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The Cryosphere An interactive open-access journal of the European Geosciences Union
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Volume 10, issue 5
The Cryosphere, 10, 1991–2002, 2016
https://doi.org/10.5194/tc-10-1991-2016
© Author(s) 2016. This work is distributed under
the Creative Commons Attribution 3.0 License.
The Cryosphere, 10, 1991–2002, 2016
https://doi.org/10.5194/tc-10-1991-2016
© Author(s) 2016. This work is distributed under
the Creative Commons Attribution 3.0 License.

Research article 07 Sep 2016

Research article | 07 Sep 2016

A representative density profile of the North Greenland snowpack

Christoph Florian Schaller1, Johannes Freitag1, Sepp Kipfstuhl1, Thomas Laepple2, Hans Christian Steen-Larsen3, and Olaf Eisen1,4 Christoph Florian Schaller et al.
  • 1Alfred Wegener Institute, Helmholtz Centre for Polar and Marine Research, Bremerhaven, Germany
  • 2Alfred Wegener Institute, Helmholtz Centre for Polar and Marine Research, Potsdam, Germany
  • 3Centre for Ice and Climate, Niels Bohr Institute, University of Copenhagen, Copenhagen, Denmark
  • 4Department of Geosciences, University of Bremen, Bremen, Germany

Abstract. Along a traverse through North Greenland in May 2015 we collected snow cores up to 2 m depth and analyzed their density and water isotopic composition. A new sampling technique and an adapted algorithm for comparing data sets from different sites and aligning stratigraphic features are presented. We find good agreement of the density layering in the snowpack over hundreds of kilometers, which allows the construction of a representative density profile. The results are supported by an empirical statistical density model, which is used to generate sets of random profiles and validate the applied methods. Furthermore we are able to calculate annual accumulation rates, align melt layers and observe isotopic temperatures in the area back to 2010. Distinct relations of δ18O with both accumulation rate and density are deduced. Inter alia the depths of the 2012 melt layers and high-resolution densities are provided for applications in remote sensing.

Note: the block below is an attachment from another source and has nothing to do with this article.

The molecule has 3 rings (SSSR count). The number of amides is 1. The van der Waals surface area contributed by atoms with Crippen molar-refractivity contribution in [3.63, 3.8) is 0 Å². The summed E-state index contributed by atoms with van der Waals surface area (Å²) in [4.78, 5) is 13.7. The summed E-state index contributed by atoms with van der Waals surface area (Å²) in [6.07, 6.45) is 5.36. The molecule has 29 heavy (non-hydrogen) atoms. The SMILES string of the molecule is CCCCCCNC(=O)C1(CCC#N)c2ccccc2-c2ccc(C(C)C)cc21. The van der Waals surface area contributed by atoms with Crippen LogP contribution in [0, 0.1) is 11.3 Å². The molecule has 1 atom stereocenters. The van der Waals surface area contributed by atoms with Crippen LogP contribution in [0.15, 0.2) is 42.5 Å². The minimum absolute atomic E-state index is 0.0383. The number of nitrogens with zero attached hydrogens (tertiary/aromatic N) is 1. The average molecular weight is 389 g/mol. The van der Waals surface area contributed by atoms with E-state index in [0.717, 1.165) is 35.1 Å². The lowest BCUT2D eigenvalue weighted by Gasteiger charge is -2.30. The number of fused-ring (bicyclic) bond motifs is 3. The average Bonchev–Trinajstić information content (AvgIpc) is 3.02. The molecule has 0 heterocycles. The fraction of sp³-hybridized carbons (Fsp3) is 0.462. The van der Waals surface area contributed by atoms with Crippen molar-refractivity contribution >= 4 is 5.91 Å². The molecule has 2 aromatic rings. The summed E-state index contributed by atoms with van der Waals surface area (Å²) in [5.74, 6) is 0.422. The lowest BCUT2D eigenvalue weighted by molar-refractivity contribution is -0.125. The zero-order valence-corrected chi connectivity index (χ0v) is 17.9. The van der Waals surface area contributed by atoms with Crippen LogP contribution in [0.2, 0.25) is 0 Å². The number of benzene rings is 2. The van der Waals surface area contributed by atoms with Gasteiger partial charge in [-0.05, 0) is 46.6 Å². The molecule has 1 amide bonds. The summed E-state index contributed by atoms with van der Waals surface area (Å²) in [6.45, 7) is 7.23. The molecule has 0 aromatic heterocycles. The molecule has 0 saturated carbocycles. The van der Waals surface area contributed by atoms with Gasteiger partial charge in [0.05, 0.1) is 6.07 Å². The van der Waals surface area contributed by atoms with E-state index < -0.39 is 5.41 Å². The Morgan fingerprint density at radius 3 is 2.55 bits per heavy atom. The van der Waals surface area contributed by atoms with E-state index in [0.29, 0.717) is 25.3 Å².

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Short summary
Along a traverse through North Greenland in May 2015 we collected snow cores up to 2 m in depth and analyzed their properties (e.g., density). A new technique for this sampling and an adapted algorithm for comparing data sets from different positions and aligning stratigraphic features are presented. We find good agreement of the density layering in the snowpack over hundreds of kilometers. This allows the construction of a representative density profile that is statistically validated.
Along a traverse through North Greenland in May 2015 we collected snow cores up to 2 m in depth...
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